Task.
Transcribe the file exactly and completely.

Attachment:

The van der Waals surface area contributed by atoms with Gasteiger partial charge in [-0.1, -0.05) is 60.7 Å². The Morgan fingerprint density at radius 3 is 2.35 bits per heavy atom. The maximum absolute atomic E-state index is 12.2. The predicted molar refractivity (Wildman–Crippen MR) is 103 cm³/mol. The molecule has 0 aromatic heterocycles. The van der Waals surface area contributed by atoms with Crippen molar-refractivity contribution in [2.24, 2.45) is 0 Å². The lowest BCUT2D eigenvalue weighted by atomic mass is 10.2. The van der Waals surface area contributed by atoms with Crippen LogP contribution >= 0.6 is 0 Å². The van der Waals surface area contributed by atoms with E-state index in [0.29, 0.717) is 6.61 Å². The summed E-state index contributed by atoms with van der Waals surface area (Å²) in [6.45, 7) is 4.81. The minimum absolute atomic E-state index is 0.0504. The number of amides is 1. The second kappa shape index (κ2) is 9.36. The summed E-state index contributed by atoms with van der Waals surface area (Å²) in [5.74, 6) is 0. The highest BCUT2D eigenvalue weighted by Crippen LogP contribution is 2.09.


The van der Waals surface area contributed by atoms with Gasteiger partial charge in [-0.1, -0.05) is 60.7 Å². The Morgan fingerprint density at radius 3 is 2.35 bits per heavy atom. The maximum absolute atomic E-state index is 12.2. The predicted molar refractivity (Wildman–Crippen MR) is 103 cm³/mol. The molecule has 0 aromatic heterocycles. The van der Waals surface area contributed by atoms with Crippen molar-refractivity contribution in [2.24, 2.45) is 0 Å². The lowest BCUT2D eigenvalue weighted by atomic mass is 10.2. The van der Waals surface area contributed by atoms with Crippen LogP contribution >= 0.6 is 0 Å². The van der Waals surface area contributed by atoms with E-state index in [0.29, 0.717) is 6.61 Å². The summed E-state index contributed by atoms with van der Waals surface area (Å²) in [6.45, 7) is 4.81. The minimum absolute atomic E-state index is 0.0504. The number of amides is 1. The second kappa shape index (κ2) is 9.36. The summed E-state index contributed by atoms with van der Waals surface area (Å²) in [5.74, 6) is 0. The highest BCUT2D eigenvalue weighted by Crippen LogP contribution is 2.09.